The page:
Amazon Web Services (AWS) this week at its re:Invent 2019 conference unfurled two tools based on machine learning algorithms to optimize cloud application deployments.
Amazon CodeGuru is a service available as a preview, through which the cloud service provider will inspect application code using machine learning algorithms to profile the code and then identify bottlenecks and what part of that code is the most expensive to run on the AWS cloud.
AWS Compute Optimizer, meanwhile, identifies optimal Amazon EC2 instance types, including those that are a part of Auto Scaling groups, for specific types of workloads. It analyzes the configuration and resource utilization of a workload, including historical metrics, to identify dozens of characteristics to recommend optimal AWS compute resources. AWS Compute Optimizer is accessed via the AWS Management Console. Rather than rely on humans to optimize cloud platforms, AWS is making a case for reducing the time and effort required to determine which of dozens of instance types will deliver the highest performance at the lowest cost possible.
Amazon CloudGuru can pull code from either GitHub or CodeCommit repositories, with support for other repositories planned. It requires developers to insert agent software developed by AWS into their code. Once a pull request is made, Amazon CodeGuru will automatically start evaluating the code using trained artificial intelligence (AI) models that AWS developed using data gathered from thousands of different open source software projects by AWS and its parent company.
Once the analysis is completed, Amazon CodeGuru will generate a “flame graph” showing, for example, latency issues and CPU utilization rates alongside human-readable recommendations to surface specific issues and recommended remediations that include example code and links to relevant documentation for any line of code. Amazon CodeGuru can observe application runtimes and profile application code every five minutes.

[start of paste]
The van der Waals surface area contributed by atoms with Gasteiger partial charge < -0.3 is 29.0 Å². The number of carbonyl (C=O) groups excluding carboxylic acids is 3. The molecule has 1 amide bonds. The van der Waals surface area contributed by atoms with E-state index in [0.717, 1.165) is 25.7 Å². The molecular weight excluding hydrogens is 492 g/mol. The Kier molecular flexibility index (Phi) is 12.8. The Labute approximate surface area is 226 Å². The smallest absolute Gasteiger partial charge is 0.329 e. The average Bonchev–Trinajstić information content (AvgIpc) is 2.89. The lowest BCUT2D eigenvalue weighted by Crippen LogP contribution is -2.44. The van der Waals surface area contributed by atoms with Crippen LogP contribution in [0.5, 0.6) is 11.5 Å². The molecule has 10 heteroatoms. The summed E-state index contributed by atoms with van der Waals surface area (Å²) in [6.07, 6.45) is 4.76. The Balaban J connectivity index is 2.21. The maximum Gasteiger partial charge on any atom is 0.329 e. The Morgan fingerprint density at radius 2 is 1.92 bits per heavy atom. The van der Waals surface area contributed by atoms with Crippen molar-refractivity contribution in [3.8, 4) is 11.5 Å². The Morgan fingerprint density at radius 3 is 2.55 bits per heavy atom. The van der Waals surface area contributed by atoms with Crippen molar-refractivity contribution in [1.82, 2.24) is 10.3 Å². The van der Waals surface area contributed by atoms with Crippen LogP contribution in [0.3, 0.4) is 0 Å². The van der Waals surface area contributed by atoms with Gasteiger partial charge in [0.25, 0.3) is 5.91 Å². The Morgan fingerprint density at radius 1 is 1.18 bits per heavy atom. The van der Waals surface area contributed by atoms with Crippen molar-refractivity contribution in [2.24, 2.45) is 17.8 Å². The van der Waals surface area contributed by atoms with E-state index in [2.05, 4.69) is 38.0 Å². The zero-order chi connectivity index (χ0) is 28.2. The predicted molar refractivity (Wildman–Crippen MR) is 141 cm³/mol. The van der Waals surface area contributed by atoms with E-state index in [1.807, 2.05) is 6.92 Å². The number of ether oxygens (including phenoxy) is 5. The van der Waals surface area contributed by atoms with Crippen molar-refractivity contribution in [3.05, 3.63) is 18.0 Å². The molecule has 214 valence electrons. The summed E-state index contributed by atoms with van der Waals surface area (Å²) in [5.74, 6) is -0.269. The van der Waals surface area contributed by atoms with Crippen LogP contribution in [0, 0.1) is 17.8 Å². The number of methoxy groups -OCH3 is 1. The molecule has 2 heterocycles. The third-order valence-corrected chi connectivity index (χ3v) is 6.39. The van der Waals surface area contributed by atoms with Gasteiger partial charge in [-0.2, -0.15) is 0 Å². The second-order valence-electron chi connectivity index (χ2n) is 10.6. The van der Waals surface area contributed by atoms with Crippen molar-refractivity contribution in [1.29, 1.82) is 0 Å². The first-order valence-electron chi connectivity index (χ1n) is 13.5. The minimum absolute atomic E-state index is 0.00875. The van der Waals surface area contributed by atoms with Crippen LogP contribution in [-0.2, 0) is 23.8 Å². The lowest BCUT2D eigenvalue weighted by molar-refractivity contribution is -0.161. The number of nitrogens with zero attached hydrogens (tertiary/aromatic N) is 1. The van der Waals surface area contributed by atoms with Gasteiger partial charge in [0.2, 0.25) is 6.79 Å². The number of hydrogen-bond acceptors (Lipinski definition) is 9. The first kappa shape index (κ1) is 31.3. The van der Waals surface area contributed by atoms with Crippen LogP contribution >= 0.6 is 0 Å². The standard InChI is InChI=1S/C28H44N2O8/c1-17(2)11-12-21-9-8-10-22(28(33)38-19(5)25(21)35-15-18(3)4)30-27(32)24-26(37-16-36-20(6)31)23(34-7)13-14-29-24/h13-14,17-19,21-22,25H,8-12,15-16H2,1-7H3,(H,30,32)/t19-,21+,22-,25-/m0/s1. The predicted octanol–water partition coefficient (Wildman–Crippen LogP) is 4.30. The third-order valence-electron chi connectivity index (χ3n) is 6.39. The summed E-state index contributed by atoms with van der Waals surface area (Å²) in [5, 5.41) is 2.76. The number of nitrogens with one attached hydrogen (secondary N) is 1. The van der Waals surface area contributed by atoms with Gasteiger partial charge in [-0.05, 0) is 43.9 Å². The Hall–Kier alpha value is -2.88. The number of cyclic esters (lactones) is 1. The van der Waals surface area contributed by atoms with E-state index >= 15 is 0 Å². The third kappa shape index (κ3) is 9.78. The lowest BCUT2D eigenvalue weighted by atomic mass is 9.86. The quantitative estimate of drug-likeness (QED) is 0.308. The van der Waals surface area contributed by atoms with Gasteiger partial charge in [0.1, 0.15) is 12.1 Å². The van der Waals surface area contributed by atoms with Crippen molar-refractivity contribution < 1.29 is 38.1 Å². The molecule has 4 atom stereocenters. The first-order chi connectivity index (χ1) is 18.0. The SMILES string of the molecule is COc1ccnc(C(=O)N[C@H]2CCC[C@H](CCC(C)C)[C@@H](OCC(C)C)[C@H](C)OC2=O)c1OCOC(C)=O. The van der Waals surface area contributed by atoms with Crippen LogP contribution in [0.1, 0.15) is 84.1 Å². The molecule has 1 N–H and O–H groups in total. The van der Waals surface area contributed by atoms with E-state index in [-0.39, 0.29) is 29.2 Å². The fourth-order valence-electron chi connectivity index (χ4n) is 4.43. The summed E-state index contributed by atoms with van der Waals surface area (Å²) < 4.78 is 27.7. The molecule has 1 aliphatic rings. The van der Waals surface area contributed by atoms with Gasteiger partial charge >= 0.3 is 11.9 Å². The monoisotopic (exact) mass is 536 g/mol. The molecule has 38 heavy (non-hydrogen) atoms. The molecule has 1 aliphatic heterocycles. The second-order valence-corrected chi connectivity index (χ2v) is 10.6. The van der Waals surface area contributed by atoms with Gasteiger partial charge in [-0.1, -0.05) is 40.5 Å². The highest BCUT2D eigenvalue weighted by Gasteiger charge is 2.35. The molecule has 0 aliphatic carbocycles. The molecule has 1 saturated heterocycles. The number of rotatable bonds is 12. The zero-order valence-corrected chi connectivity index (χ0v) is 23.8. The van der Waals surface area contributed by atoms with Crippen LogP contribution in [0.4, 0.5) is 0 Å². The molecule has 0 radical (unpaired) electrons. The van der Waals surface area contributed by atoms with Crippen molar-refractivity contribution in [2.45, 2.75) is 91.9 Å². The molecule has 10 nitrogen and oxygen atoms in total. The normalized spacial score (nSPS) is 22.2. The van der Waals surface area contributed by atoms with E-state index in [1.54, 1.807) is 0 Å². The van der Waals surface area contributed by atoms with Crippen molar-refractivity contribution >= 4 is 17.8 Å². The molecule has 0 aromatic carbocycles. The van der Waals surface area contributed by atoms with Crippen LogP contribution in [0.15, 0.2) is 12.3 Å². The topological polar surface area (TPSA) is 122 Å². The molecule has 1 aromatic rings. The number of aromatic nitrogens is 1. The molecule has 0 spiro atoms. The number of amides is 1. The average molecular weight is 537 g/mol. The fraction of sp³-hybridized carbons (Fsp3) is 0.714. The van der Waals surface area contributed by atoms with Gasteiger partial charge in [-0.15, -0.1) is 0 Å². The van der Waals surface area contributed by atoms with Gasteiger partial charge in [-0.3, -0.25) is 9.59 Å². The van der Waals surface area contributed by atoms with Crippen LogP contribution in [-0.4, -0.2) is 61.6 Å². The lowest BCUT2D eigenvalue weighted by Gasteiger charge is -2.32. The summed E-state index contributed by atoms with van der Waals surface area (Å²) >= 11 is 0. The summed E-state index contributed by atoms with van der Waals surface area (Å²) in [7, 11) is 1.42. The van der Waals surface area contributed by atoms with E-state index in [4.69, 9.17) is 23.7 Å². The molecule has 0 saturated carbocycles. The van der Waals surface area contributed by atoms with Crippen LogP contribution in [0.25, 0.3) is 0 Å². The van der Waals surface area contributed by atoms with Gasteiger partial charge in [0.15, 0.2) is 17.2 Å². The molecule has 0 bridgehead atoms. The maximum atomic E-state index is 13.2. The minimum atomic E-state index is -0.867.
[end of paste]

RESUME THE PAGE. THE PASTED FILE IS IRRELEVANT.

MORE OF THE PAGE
AWS CEO Andy Jassy told conference attendees that Amazon is already employing Amazon CodeGuru across 80,000 applications, which has resulted in increases in infrastructure utilization rates that have reached 325% in some cases.
While machine learning algorithms have a clear role to play in terms of enabling DevOps teams to build and deploy more efficient code, it’s not clear to what degree DevOps teams will want to give AWS that level of access to what are often highly proprietary applications. Many DevOps teams may prefer to employ machine learning algorithms within the context of a continuous integration/continuous deployment (CI/CD) environment to drive code to multiple cloud computing platforms. Whatever the approach pursued, it’s clear machine learning algorithms are about to play a much larger role in DevOps. In fact, Jassy this week made it clear AWS will be applying machine learning algorithms broadly to enhance everything from enterprise search to identifying potential fraud.
What is less clear is how best DevOps practices will need to evolve to account for machine learning algorithms. Many of the processes that make up a DevOps toolchain are increasingly being automated. That doesn’t eliminate the need for the toolchain, but it will sharply reduce the amount of time and effort required to build and optimally deploy applications.